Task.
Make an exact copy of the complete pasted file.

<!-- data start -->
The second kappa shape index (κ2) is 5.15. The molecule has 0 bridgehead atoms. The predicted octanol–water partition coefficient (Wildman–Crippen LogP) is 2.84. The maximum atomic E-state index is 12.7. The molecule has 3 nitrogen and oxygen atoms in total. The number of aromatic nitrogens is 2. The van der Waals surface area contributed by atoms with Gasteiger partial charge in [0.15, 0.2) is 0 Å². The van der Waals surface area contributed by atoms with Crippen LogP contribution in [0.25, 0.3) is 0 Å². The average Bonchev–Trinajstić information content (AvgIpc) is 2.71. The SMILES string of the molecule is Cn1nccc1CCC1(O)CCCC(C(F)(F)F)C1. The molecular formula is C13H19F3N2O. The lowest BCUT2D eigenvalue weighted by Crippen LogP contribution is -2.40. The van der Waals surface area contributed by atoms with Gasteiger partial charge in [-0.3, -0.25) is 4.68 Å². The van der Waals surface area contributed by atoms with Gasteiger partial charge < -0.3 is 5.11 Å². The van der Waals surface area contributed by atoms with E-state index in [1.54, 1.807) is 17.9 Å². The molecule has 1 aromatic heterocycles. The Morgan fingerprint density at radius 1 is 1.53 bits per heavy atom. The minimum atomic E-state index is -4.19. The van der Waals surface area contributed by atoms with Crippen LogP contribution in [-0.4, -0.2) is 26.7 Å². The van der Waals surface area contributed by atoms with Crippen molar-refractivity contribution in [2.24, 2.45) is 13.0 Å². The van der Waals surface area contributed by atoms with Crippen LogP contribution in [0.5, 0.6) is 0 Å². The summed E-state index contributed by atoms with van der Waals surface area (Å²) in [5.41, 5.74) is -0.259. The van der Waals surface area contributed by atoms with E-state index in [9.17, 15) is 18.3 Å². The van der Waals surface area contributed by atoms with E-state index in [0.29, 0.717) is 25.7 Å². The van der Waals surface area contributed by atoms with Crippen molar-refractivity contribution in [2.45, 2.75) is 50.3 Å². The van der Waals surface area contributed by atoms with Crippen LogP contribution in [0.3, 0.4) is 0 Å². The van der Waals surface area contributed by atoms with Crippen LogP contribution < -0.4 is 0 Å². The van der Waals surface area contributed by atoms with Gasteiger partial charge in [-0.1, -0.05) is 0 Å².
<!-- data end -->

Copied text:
The second kappa shape index (κ2) is 5.15. The molecule has 0 bridgehead atoms. The predicted octanol–water partition coefficient (Wildman–Crippen LogP) is 2.84. The maximum atomic E-state index is 12.7. The molecule has 3 nitrogen and oxygen atoms in total. The number of aromatic nitrogens is 2. The van der Waals surface area contributed by atoms with Gasteiger partial charge in [0.15, 0.2) is 0 Å². The van der Waals surface area contributed by atoms with Crippen LogP contribution in [0.25, 0.3) is 0 Å². The average Bonchev–Trinajstić information content (AvgIpc) is 2.71. The SMILES string of the molecule is Cn1nccc1CCC1(O)CCCC(C(F)(F)F)C1. The molecular formula is C13H19F3N2O. The lowest BCUT2D eigenvalue weighted by Crippen LogP contribution is -2.40. The van der Waals surface area contributed by atoms with Gasteiger partial charge in [-0.3, -0.25) is 4.68 Å². The van der Waals surface area contributed by atoms with Gasteiger partial charge < -0.3 is 5.11 Å². The van der Waals surface area contributed by atoms with E-state index in [1.54, 1.807) is 17.9 Å². The molecule has 1 aromatic heterocycles. The Morgan fingerprint density at radius 1 is 1.53 bits per heavy atom. The minimum atomic E-state index is -4.19. The van der Waals surface area contributed by atoms with Crippen LogP contribution in [-0.4, -0.2) is 26.7 Å². The van der Waals surface area contributed by atoms with Crippen molar-refractivity contribution in [2.24, 2.45) is 13.0 Å². The van der Waals surface area contributed by atoms with Crippen LogP contribution in [0.5, 0.6) is 0 Å². The summed E-state index contributed by atoms with van der Waals surface area (Å²) in [5.41, 5.74) is -0.259. The van der Waals surface area contributed by atoms with E-state index in [9.17, 15) is 18.3 Å². The van der Waals surface area contributed by atoms with E-state index in [0.29, 0.717) is 25.7 Å². The van der Waals surface area contributed by atoms with Crippen molar-refractivity contribution in [2.45, 2.75) is 50.3 Å². The van der Waals surface area contributed by atoms with Crippen LogP contribution in [0.3, 0.4) is 0 Å². The van der Waals surface area contributed by atoms with Crippen LogP contribution < -0.4 is 0 Å². The van der Waals surface area contributed by atoms with Gasteiger partial charge in [-0.1, -0.05) is 0 Å².